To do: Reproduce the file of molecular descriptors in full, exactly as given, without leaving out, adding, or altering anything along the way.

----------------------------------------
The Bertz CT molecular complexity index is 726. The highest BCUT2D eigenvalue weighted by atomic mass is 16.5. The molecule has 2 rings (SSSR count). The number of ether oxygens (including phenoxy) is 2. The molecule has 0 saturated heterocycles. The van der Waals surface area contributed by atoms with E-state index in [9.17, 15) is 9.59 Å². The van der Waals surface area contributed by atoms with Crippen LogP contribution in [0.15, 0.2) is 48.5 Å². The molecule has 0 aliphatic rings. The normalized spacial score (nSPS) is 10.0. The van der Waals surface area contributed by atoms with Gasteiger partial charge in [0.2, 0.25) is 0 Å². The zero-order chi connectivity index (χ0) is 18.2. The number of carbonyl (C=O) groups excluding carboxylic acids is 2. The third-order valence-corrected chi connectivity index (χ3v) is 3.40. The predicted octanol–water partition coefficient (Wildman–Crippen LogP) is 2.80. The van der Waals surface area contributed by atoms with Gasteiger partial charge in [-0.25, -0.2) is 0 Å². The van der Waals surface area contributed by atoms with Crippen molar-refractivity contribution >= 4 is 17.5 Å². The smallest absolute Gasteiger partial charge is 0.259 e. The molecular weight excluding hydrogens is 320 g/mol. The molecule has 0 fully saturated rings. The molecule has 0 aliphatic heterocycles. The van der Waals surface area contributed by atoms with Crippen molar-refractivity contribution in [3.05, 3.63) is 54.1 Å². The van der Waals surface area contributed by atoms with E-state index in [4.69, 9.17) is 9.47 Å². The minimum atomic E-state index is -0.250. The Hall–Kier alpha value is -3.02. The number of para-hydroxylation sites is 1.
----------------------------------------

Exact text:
The Bertz CT molecular complexity index is 726. The highest BCUT2D eigenvalue weighted by atomic mass is 16.5. The molecule has 2 rings (SSSR count). The number of ether oxygens (including phenoxy) is 2. The molecule has 0 saturated heterocycles. The van der Waals surface area contributed by atoms with E-state index in [9.17, 15) is 9.59 Å². The van der Waals surface area contributed by atoms with Crippen LogP contribution in [0.15, 0.2) is 48.5 Å². The molecule has 0 aliphatic rings. The normalized spacial score (nSPS) is 10.0. The van der Waals surface area contributed by atoms with Gasteiger partial charge in [0.2, 0.25) is 0 Å². The zero-order chi connectivity index (χ0) is 18.2. The number of carbonyl (C=O) groups excluding carboxylic acids is 2. The third-order valence-corrected chi connectivity index (χ3v) is 3.40. The predicted octanol–water partition coefficient (Wildman–Crippen LogP) is 2.80. The van der Waals surface area contributed by atoms with Gasteiger partial charge in [-0.25, -0.2) is 0 Å². The van der Waals surface area contributed by atoms with Crippen molar-refractivity contribution >= 4 is 17.5 Å². The smallest absolute Gasteiger partial charge is 0.259 e. The molecular weight excluding hydrogens is 320 g/mol. The molecule has 0 fully saturated rings. The molecule has 0 aliphatic heterocycles. The van der Waals surface area contributed by atoms with Crippen molar-refractivity contribution in [3.05, 3.63) is 54.1 Å². The van der Waals surface area contributed by atoms with E-state index in [4.69, 9.17) is 9.47 Å². The minimum atomic E-state index is -0.250. The Hall–Kier alpha value is -3.02. The number of para-hydroxylation sites is 1.